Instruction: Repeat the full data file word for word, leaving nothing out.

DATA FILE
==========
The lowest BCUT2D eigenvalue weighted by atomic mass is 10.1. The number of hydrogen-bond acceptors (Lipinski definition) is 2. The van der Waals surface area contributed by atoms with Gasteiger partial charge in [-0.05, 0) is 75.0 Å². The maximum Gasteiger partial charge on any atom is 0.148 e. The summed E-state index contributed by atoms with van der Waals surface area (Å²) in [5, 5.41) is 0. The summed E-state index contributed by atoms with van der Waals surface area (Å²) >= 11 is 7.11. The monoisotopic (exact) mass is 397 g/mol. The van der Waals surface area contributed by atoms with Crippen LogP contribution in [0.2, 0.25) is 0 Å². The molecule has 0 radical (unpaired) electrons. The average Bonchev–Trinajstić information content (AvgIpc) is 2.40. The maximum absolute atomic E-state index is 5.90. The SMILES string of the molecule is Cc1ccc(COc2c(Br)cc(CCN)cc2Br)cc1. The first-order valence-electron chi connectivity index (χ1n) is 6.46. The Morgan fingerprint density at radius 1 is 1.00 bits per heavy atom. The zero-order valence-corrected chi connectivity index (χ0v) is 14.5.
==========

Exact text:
The lowest BCUT2D eigenvalue weighted by atomic mass is 10.1. The number of hydrogen-bond acceptors (Lipinski definition) is 2. The van der Waals surface area contributed by atoms with Gasteiger partial charge in [-0.05, 0) is 75.0 Å². The maximum Gasteiger partial charge on any atom is 0.148 e. The summed E-state index contributed by atoms with van der Waals surface area (Å²) in [5, 5.41) is 0. The summed E-state index contributed by atoms with van der Waals surface area (Å²) >= 11 is 7.11. The monoisotopic (exact) mass is 397 g/mol. The van der Waals surface area contributed by atoms with Crippen LogP contribution in [0.2, 0.25) is 0 Å². The molecule has 0 radical (unpaired) electrons. The average Bonchev–Trinajstić information content (AvgIpc) is 2.40. The maximum absolute atomic E-state index is 5.90. The SMILES string of the molecule is Cc1ccc(COc2c(Br)cc(CCN)cc2Br)cc1. The first-order valence-electron chi connectivity index (χ1n) is 6.46. The Morgan fingerprint density at radius 1 is 1.00 bits per heavy atom. The zero-order valence-corrected chi connectivity index (χ0v) is 14.5.